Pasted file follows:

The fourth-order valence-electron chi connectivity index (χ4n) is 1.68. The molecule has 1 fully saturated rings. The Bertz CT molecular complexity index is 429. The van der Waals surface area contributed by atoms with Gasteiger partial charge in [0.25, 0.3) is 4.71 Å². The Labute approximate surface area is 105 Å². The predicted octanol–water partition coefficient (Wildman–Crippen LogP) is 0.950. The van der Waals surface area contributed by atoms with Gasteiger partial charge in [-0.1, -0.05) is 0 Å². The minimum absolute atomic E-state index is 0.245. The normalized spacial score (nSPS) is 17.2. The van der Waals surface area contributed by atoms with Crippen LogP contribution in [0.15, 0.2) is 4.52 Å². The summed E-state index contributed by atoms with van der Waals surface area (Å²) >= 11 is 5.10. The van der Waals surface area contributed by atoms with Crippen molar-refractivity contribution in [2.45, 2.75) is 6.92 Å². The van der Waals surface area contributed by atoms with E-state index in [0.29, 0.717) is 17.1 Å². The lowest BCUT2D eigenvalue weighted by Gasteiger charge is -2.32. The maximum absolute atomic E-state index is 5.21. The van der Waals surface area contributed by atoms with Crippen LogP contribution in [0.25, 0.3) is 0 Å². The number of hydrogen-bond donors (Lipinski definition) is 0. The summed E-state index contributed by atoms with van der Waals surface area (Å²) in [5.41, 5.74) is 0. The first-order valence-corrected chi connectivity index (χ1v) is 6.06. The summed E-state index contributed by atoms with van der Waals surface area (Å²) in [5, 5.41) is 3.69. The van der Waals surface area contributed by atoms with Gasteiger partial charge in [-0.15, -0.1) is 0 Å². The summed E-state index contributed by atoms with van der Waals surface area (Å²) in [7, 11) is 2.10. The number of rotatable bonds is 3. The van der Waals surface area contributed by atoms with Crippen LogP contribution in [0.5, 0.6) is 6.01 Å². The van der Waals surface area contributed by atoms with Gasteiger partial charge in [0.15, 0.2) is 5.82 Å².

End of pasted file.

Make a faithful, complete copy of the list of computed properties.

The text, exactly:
The fourth-order valence-electron chi connectivity index (χ4n) is 1.68. The molecule has 1 fully saturated rings. The Bertz CT molecular complexity index is 429. The van der Waals surface area contributed by atoms with Gasteiger partial charge in [0.25, 0.3) is 4.71 Å². The Labute approximate surface area is 105 Å². The predicted octanol–water partition coefficient (Wildman–Crippen LogP) is 0.950. The van der Waals surface area contributed by atoms with Gasteiger partial charge in [-0.1, -0.05) is 0 Å². The minimum absolute atomic E-state index is 0.245. The normalized spacial score (nSPS) is 17.2. The van der Waals surface area contributed by atoms with Crippen LogP contribution in [0.15, 0.2) is 4.52 Å². The summed E-state index contributed by atoms with van der Waals surface area (Å²) >= 11 is 5.10. The van der Waals surface area contributed by atoms with Crippen molar-refractivity contribution in [2.45, 2.75) is 6.92 Å². The van der Waals surface area contributed by atoms with E-state index in [0.29, 0.717) is 17.1 Å². The lowest BCUT2D eigenvalue weighted by Gasteiger charge is -2.32. The maximum absolute atomic E-state index is 5.21. The van der Waals surface area contributed by atoms with Crippen LogP contribution in [0.25, 0.3) is 0 Å². The number of hydrogen-bond donors (Lipinski definition) is 0. The summed E-state index contributed by atoms with van der Waals surface area (Å²) in [5.41, 5.74) is 0. The first-order valence-corrected chi connectivity index (χ1v) is 6.06. The summed E-state index contributed by atoms with van der Waals surface area (Å²) in [5, 5.41) is 3.69. The van der Waals surface area contributed by atoms with Gasteiger partial charge in [-0.15, -0.1) is 0 Å². The summed E-state index contributed by atoms with van der Waals surface area (Å²) in [7, 11) is 2.10. The number of rotatable bonds is 3. The van der Waals surface area contributed by atoms with Crippen LogP contribution in [0.5, 0.6) is 6.01 Å². The van der Waals surface area contributed by atoms with Gasteiger partial charge in [0.15, 0.2) is 5.82 Å².